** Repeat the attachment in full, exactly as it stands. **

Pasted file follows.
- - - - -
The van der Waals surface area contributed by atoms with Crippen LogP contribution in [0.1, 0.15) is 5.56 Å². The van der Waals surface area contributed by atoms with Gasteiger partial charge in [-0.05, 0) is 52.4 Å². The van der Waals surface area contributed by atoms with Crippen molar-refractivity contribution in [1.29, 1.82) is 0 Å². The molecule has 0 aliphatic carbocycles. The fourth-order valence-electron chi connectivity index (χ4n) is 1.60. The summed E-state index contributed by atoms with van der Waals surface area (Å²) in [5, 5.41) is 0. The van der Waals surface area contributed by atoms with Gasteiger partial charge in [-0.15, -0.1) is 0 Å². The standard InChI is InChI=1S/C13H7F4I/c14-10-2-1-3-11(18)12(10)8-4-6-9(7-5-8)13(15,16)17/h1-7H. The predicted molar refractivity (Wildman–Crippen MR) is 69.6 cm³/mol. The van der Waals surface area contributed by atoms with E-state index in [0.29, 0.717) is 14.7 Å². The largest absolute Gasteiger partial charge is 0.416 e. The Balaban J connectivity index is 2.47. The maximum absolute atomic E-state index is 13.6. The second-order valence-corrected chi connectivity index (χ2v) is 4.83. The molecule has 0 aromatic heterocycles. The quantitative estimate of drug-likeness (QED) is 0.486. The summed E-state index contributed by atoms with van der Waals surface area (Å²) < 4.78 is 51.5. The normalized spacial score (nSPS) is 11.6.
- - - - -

The van der Waals surface area contributed by atoms with Crippen LogP contribution in [0.1, 0.15) is 5.56 Å². The van der Waals surface area contributed by atoms with Gasteiger partial charge in [-0.05, 0) is 52.4 Å². The van der Waals surface area contributed by atoms with Crippen molar-refractivity contribution in [1.29, 1.82) is 0 Å². The molecule has 0 aliphatic carbocycles. The fourth-order valence-electron chi connectivity index (χ4n) is 1.60. The summed E-state index contributed by atoms with van der Waals surface area (Å²) in [5, 5.41) is 0. The van der Waals surface area contributed by atoms with Gasteiger partial charge in [-0.15, -0.1) is 0 Å². The standard InChI is InChI=1S/C13H7F4I/c14-10-2-1-3-11(18)12(10)8-4-6-9(7-5-8)13(15,16)17/h1-7H. The predicted molar refractivity (Wildman–Crippen MR) is 69.6 cm³/mol. The van der Waals surface area contributed by atoms with E-state index in [0.29, 0.717) is 14.7 Å². The largest absolute Gasteiger partial charge is 0.416 e. The Balaban J connectivity index is 2.47. The maximum absolute atomic E-state index is 13.6. The second-order valence-corrected chi connectivity index (χ2v) is 4.83. The molecule has 0 aromatic heterocycles. The quantitative estimate of drug-likeness (QED) is 0.486. The summed E-state index contributed by atoms with van der Waals surface area (Å²) < 4.78 is 51.5. The normalized spacial score (nSPS) is 11.6.